Things to Come (L’avenir)

Things to Come (L’avenir)

Things to Come (L’avenir) Mia Hansen-Love, director and script Starring: Isabelle Huppert (Nathalie), Andre Marcon (Heinz), Roman Kolinka (Fabien), Edith Scob (Yvette), Sara Le Picard (Chloé) Forget about the title of French director Mia Hansen-Love’s new film L’avenir (Things to Come). The big question should be: is it Isabelle Huppert’s year right now? The acclaimed actress, who is being touted for multiple awards for her performance in the erotic thriller Elle (which was reviewed favourably here two weeks ago) is back in another superb starring role. Here Huppert is Nathalie, a philosophy professor, whose self-satisfied bourgeois life slowly falls apart. Her husband leaves her for a younger woman and the publishers of her formerly successful books drop her. Worst of all, Nathalie’s relationship with her mother Yvette goes badly awry. When the delusional and suicidal older woman finally does die, even Nathalie abandons her sangfroid for a moment, perhaps realizing that their endless fighting was a masquerade for the love she felt for her mother. Yet, against all logic, Nathalie remains successful: still teaching, becoming a grandmother, keeping up an interesting friendship with her best former student. She refuses to lose. Huppert’s role in Things to Come bears some resemblance to the more salacious one in Elle. In both, she’s remarkably cool. Even when she’s raped in Elle or loses her husband in Things to Come, she doesn’t get upset. In fact, she reverses expectations throughout both films. Rather than play a victim, Huppert asserts her authority even in dire circumstances, always remaining in control of herself and the majority of the scenes she’s in. Things to Come won’t...
Rules Don’t Apply

Rules Don’t Apply

Rules Don’t Apply Warren Beatty, director and writer Starring: Warren Beatty (Howard Hughes), Lily Collins (Maria Mabrey), Alden Ehrenreich (Frank Forbes), Matthew Broderick (Levar Mathis), Alec Baldwin (Robert Maheu), Haley Bennett (Mamie Murphy), Candice Bergen (Nadine Henly), Dabney Coleman (Raymond Holliday), Steve Coogan (Col. Nigel Briggs) Ed Harris (Mr. Bransford), Martin Sheen (Noah Dietrich), Paul Sorvino (Vernon Scott), Taissa Farmiga (Sarah Bransford), Amy Madigan (Mrs. Bransford) There’s something marvelously macabre about Warren Beatty playing Howard Hughes. The notoriously eccentric millionaire had already destroyed RKO Pictures, the studio that had produced Citizen Kane and the Astaire-Rogers musicals and launched Robert Mitchum’s career, when the rising young Beatty discovered that Hughes was investigating his activities. This was the early ‘60s; Beatty never found out why Howard Hughes was interested in him. Now Beatty is the eccentric Hollywood legend, making a film because he still has the power to do so. In Rules Don’t Apply—a title that fits him and Hughes to a “t”—he not only casts himself as the older Hollywood legend, he decides to make him a figure in a romantic comedy. While Beatty nominally takes the lead, much of the romance in Rules Don’t Apply revolves around a much younger duo, Lily Collins a Hughes starlet, Maria Mabrey and Alden Ehrenreich as Frank Forbes, a chauffeur working for the great man who eventually becomes his personal assistant. Thrown together as a chauffeur and starlet, their paths continue to be entangled as both move up Hughes’ crazy hierarchy. Rules Don’t Apply shuttles back and forth between recycling old tales of how the increasingly crazy Hughes ran down RKO and the...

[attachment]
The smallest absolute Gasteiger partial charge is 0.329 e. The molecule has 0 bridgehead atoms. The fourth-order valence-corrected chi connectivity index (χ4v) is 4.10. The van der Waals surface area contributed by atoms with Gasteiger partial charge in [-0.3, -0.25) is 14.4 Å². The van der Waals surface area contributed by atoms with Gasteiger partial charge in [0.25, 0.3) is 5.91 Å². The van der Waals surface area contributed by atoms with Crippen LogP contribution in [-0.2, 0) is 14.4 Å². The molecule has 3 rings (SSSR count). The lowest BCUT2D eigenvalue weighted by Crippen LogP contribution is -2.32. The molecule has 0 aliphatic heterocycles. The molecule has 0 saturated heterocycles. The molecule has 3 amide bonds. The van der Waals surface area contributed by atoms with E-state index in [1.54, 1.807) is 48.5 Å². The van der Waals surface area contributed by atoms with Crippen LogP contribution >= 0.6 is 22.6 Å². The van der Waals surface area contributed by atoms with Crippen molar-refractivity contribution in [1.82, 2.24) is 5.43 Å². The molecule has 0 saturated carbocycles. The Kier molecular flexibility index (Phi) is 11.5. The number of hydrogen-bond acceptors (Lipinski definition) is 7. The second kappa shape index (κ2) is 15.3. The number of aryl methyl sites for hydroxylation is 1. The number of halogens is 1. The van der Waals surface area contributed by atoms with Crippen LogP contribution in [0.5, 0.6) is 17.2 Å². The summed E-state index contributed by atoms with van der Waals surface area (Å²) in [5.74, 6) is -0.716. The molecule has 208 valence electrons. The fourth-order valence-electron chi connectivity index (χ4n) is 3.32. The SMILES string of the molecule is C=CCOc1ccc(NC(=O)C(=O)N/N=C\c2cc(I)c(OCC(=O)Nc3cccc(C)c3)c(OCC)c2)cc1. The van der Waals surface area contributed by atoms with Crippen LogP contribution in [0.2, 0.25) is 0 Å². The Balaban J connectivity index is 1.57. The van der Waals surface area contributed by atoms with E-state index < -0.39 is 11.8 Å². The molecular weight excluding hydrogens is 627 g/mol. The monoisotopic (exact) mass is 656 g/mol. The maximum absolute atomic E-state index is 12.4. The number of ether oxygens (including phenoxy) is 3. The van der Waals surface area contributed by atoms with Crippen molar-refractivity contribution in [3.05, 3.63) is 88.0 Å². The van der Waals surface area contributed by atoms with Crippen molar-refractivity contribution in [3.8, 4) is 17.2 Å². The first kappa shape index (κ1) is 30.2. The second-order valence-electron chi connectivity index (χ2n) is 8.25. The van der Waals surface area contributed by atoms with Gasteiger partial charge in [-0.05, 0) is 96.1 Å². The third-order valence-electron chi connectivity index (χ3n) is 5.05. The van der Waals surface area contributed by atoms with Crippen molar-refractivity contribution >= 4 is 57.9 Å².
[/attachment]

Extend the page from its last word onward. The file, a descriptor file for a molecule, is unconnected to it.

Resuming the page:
Manchester by the Sea

Manchester by the Sea

Manchester by the Sea Kenneth Lonergan, director and writer Starring: Casey Affleck (Lee), Michelle Williams (Randi), Lucas Hedges (Patrick, Joe’s son), Kyle Chandler (Joe, Lee’s brother), Gretchen Mol (Elise), Kara Hayward (Silvie), Matthew Broderick (Rodney) Watching the tough but compassionate drama Manchester by the Sea, with its emphasis on working class people trying to achieve equanimity in their lives, it’s hard not to think that Canadian filmmakers should take note of the tone and pacing of this beautifully wrought film. The setting and time of the year also contributes to the sense that this could be a Canadian production. Manchester by the Sea is a small town in New England and most of the story takes place in a very snowy winter. The men spend evenings drinking in bars, watching hockey games after work. Sound familiar? In the film, Casey Affleck plays Lee Chandler, who is working as a janitor in Quincy, Massachusetts (very near Boston) when he receives a call from his New England hometown, Manchester by the Sea. His brother Joe (Kyle Chandler) has died and, quite quickly, Lee discovers that he’s been named the guardian of his teenaged nephew Patrick. It’s a role that clearly makes him uncomfortable. In fact, he nearly panics when he hears it. Affleck’s performance and Kenneth Lonergan’s writing and direction set up audience expectations. We realise that something terrible has happened to turn Lee into someone with dead eyes, wound up so tight that his only release comes when he provokes barroom fights. If Manchester by the Sea was only about Lee and his silent suffering, it would be a very...